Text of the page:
Controllerless Networks

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Occasional Contributor I

Re: IAP 103 MAC authentication RADIUS authentication

Hi Tim,

 

Unfortunately, for the client, just the machine authentication is not enough (MAC Addresses are easily spoofed). It has to have both levels of authentication.

 

So, in conclusion, just with the Virtual Controller of IAPs it is not possible to have these two levels of authentication.

 

That would only be possible having ClearPass and defining these policies in its RADIUS.

 

That's what I will say to the client.

 

Thanks for all the help.

 

Cheers,

Pedro

Guru Elite

Re: IAP 103 MAC authentication RADIUS authentication

Machine authentication does not use a MAC address. It uses the computer's AD account to authenticate to the network.


| Tim Cappalli | Aruba Security | @timcappalli | timcappalli.me |

NOTE: Answers and views expressed by me on this forum are my own and not necessarily the position of Aruba or Hewlett Packard Enterprise.
Aruba Employee

Re: IAP 103 MAC authentication RADIUS authentication

Machine authentication means that both the machine account and the user account have to be authenticated against the RADIUS server before the client will get full access.  It should be able to satisfy the security requirement, I believe.

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Occasional Contributor I

Re: IAP 103 MAC authentication RADIUS authentication

So, what you are saying is that in my SSID security level I'll skip MAC Authentication and let the RADIUS server do all the work (Machine Authentication). Something like this:

 

RADIUS: Configuring PEAP-MSCHAPv2 - Machine Authentication

 

WPA2-Enterprise with 802.1x authentication can be used to authenticate users or computers in an Active Directory domain. The supplicant (wireless client) authenticates against the RADIUS server (authentication server) using an EAP method configured on the RADIUS server. The gateway APs (authenticator) role is to send authentication messages between the supplicant and authentication server. This mean the RADIUS server is responsible for authenticating users. APs perform EAPOL exchanges between the supplicant and convert these to RADIUS Access-requests messages which are sent to the RADIUS servers IP address and UDP port specified in Dashboard. Gateway APs need to receive a RADIUS Access-accept message from the RADIUS server in order to grant the supplicant access to the network. For best performance, it is recommended to have the RADIUS server and gateway APs located within the same layer-2 broadcast domain to avoid firewall, routing, or authentication delays. Keep in mind the AP is not responsible for authenticating wireless clients and acts as an intermediary between clients and the RADIUS server. Below are the steps to configure WPA2-Enterprise with 802.1x authentication using PEAP EAP-MSCHAPv2 on a Windows NPS server. PEAP EAP-MSCHAPv2 is a widely supported EAP method among hardware and software manufacturers.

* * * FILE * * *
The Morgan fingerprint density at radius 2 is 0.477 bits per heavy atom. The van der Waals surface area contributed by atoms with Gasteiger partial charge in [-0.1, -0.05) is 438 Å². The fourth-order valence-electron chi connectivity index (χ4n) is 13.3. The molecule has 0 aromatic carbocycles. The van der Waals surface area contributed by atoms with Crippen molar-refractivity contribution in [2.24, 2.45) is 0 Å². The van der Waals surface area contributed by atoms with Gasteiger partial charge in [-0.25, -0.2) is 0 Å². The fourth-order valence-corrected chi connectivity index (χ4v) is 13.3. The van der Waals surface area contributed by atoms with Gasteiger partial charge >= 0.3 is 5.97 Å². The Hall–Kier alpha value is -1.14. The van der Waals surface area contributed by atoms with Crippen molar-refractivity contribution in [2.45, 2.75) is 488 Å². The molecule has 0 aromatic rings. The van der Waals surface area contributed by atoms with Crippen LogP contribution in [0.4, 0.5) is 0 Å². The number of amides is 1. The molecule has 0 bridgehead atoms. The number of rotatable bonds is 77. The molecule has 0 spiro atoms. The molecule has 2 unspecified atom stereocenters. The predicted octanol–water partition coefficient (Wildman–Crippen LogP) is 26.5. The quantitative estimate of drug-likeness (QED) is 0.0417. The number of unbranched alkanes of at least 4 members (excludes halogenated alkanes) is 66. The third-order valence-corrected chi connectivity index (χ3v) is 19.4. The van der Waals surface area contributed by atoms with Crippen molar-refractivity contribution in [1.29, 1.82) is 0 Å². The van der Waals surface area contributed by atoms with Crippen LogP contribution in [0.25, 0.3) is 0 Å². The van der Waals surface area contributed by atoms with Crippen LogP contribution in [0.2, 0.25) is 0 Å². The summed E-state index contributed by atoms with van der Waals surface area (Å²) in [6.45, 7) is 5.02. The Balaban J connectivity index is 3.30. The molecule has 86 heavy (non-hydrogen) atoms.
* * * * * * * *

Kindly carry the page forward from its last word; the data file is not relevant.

Install an Active Directory based PKI and deploy the CA chain to domain member systems using Group Policy.


Obtain a digital certificate on the NPS server using Active Directory enrollment.


Configure an SSID to use WPA2-Enterprise with 802.1x authentication in Dashboard.


Add APs as RADIUS clients on the NPS server and configure PEAP-MSCHAPv2 policy in NPS.


Deploy PEAP-MSCHAPv2 wireless network settings to domain member computers using Group Policy.


Please follow the KB articles in the order below to accomplish each of the steps presented above.

 

Guru Elite

Re: IAP 103 MAC authentication RADIUS authentication

Yes


Thanks,
Tim

| Tim Cappalli | Aruba Security | @timcappalli | timcappalli.me |

NOTE: Answers and views expressed by me on this forum are my own and not necessarily the position of Aruba or Hewlett Packard Enterprise.
Aruba Employee

Re: IAP 103 MAC authentication RADIUS authentication

Yes, you should fully disale MAC authentication and follow the user guide to enable machine authentication. 

 

if you follow the relevant sections in the user guide, you should find instructions to define three roles for machine authentication:  a machine-only role, a user-only role, and a full-access role.  A client whose machine account is authenticated but not user-authenticated will get the machine-only role.  A client whose user account is authenticated but machine account is not authenticated will get the user-only role.  Only a client that has both types of accounts authenticated will get full access role.  This way you should have very graunular control over security, and only let corporate issued clients get the full role.

Occasional Contributor I

Re: IAP 103 MAC authentication RADIUS authentication

Tim and Yan,

 

That sounds perfect. I'll go ahead and try it.

 

Thanks for all the help.

 

 

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